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What is the economic future of Kumasi?

Kofi Adu Domfeh
20 October 2011 | Regional News

Kumasi, the Ashanti regional capital of Ghana, is a beehive of commerce – a melting point for trading in the West African sub-region.

It is therefore not surprising that businesses hoping to reach out to customers in most parts of the country would make the city their first point of call.

Over the past few years, a good number of institutions and firms have established branches in Kumasi – with financial service providers and dealers in consumer products leading the pack.

However, the economic future of Kumasi looks uncertain because growth-oriented and job-creation ventures are amiss in the region.

Available figures indicate over 80 percent of foreign direct investments into the country are skewed towards Accra and Tema. The attraction includes ease in accessing air and sea ports, proximity to policy makers and favorable business climate.

Takoradi is expected to get a fair share of the investment drive as a result of the oil and gas exploration in the area.

In places like Kumasi however, economic opportunities in the mining and timber industries are shadows of their past. The collapse of the Shoe, Leather and Tanning and Jute factories have also contributed to the dwindled fortunes of the region.

Suame Magazine, the amiable indigenous automobile and light industrial hub, is currently under threat of modern technologies in vehicular servicing and maintenance.

The service industry and merchandising of foreign produce seem to be the best thriving businesses.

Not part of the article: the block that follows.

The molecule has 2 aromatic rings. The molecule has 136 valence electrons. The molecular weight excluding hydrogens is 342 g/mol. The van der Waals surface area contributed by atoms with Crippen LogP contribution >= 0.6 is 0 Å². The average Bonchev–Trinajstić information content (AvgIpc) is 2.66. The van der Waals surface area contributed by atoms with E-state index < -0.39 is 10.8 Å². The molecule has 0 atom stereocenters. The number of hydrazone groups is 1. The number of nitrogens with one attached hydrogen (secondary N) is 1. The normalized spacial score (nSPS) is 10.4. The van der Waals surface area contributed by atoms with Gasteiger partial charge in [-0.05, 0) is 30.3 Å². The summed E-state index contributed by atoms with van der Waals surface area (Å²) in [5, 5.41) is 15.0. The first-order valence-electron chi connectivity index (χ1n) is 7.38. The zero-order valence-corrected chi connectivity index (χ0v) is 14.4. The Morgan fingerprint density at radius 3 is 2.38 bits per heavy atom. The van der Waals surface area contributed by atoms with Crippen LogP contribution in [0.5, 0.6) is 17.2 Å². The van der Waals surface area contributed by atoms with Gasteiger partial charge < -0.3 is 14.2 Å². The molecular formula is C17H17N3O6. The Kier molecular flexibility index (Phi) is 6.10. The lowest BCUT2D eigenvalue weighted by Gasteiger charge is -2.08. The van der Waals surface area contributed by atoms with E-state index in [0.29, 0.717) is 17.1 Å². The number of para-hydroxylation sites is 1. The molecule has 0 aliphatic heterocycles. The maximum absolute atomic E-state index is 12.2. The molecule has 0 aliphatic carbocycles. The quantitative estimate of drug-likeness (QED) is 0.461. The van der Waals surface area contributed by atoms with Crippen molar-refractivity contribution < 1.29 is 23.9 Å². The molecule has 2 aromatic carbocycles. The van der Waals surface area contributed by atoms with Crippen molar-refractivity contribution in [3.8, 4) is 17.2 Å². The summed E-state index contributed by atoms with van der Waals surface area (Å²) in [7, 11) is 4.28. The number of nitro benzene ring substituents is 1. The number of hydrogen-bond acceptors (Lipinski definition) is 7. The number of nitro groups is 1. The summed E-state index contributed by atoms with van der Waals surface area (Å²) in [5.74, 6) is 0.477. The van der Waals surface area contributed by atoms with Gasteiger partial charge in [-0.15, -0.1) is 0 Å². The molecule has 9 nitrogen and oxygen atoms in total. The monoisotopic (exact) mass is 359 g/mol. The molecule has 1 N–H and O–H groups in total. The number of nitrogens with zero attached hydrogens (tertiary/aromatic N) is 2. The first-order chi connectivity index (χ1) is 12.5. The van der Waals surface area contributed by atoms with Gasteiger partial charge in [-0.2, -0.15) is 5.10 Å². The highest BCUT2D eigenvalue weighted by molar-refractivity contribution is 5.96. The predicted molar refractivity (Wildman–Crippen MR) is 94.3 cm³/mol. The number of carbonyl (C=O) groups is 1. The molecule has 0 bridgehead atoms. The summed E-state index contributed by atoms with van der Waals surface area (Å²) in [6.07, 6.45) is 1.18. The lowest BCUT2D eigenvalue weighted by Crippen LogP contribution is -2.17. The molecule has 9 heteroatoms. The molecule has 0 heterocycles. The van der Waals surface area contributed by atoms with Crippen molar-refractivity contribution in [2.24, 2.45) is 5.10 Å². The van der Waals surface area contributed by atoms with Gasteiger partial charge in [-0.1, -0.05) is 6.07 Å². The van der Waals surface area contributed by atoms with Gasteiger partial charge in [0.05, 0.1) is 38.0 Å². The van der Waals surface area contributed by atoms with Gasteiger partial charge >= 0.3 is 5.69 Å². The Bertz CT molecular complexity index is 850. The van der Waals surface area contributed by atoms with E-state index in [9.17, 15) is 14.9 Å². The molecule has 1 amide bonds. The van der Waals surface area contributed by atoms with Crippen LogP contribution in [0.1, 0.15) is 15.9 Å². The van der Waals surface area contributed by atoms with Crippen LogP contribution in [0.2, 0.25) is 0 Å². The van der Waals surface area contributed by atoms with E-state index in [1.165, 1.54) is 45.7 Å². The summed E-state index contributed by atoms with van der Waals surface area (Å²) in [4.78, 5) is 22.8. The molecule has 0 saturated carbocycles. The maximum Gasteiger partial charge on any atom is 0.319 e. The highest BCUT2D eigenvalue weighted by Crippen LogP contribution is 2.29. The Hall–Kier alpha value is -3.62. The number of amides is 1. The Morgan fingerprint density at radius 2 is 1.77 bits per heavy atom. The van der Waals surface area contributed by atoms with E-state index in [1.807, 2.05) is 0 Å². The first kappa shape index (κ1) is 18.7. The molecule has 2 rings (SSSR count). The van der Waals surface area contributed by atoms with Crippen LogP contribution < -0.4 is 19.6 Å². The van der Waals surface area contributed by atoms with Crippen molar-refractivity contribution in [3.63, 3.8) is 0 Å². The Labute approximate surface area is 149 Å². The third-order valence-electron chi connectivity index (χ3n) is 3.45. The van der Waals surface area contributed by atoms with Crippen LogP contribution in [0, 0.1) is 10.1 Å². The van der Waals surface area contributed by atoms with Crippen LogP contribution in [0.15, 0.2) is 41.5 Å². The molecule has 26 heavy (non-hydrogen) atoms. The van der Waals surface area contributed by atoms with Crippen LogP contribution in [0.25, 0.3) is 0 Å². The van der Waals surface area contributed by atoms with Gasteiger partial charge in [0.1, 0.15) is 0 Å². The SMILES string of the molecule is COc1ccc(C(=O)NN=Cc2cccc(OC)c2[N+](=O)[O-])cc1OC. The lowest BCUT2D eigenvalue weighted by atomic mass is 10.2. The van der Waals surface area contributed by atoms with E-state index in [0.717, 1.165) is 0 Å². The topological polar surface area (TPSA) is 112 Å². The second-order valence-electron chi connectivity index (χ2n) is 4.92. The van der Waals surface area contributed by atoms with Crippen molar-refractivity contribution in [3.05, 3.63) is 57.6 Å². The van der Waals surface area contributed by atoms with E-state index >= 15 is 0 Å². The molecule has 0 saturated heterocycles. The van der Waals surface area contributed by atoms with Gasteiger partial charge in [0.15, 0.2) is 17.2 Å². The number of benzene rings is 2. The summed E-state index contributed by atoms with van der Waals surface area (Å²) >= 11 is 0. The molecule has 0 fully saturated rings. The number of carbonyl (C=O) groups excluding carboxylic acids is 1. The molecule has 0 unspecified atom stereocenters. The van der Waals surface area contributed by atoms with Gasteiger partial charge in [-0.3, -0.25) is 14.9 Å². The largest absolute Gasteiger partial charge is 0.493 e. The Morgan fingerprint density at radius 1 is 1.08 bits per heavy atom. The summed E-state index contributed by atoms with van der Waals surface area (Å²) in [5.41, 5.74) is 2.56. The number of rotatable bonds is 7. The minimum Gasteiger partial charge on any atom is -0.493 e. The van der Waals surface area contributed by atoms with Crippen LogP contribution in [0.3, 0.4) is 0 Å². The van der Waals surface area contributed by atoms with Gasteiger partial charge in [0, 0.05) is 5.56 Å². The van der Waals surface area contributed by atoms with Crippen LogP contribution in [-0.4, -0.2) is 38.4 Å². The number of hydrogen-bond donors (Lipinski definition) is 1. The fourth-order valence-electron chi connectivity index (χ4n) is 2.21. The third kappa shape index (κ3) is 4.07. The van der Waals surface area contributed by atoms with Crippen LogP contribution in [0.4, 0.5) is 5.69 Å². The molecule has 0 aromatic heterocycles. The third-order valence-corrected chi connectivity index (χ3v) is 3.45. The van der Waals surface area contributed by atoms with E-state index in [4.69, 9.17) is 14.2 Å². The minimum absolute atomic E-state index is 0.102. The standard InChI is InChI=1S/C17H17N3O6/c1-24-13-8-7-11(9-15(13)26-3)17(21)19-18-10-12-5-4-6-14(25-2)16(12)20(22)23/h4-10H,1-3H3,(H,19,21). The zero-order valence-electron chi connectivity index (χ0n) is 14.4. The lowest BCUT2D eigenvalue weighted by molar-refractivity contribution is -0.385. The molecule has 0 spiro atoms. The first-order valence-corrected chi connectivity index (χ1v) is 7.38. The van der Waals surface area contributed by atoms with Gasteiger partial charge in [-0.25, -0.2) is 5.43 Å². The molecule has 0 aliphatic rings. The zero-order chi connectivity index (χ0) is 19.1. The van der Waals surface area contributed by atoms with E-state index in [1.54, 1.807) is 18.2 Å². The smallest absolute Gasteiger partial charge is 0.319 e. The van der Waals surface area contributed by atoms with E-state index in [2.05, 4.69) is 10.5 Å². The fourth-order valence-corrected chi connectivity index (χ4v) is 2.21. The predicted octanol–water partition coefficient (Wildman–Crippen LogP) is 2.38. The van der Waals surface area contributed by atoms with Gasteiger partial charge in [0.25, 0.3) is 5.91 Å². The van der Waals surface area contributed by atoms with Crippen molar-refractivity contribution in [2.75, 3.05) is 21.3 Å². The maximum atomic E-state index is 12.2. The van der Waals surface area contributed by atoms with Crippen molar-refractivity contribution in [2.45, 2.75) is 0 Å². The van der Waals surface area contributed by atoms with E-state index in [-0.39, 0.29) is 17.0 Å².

But how sustainable is it when real investments in tourism, agro-processing, commercial real estate and infrastructure remain unattractive?

This situation may not be different from most other regional capitals of Ghana and it is a worry to investment promoters.

Abenaa Akuamoah-Boateng, a Coordinator of the Millennium Cities Initiative, is uncomfortable with the centering economic development in the Greater Accra Region, saying this is a huge disservice to other regions of the country.

“What we forget is that Accra and Tema can only expand to a point, beyond that it's chaos and disaster”, she observed. “Investors tend to stop there because all what they need to make their investments a reality are also centred in Accra.

“Even when you talk about areas like the Registrar General now being in the regions, what happens is more often than not their offices are like post offices, where you have to drop it and it still has to come to Accra”.

Mrs. Akuamoah-Boateng believes the country's sustainable growth will mostly depend on an investment model which hinges on the strength of regional development.

Potential foreign and domestic investors should be attracted to commercially viable ventures in the regions as well as help improve the competitiveness of local enterprises.

The investment promoter stated that the Boankra Inland Port, for instance, would have served as a growth point to change the face of business in Ashanti.

“There are some industries that if we are really to look at them properly, site them properly and give them what they need to grow, it will add on – it will not take anything away from Accra and Tema – it will rather add on”, Mrs. Akuamoah-Boateng suggested.

Story by Kofi Adu Domfeh/Luv Fm/Ghana

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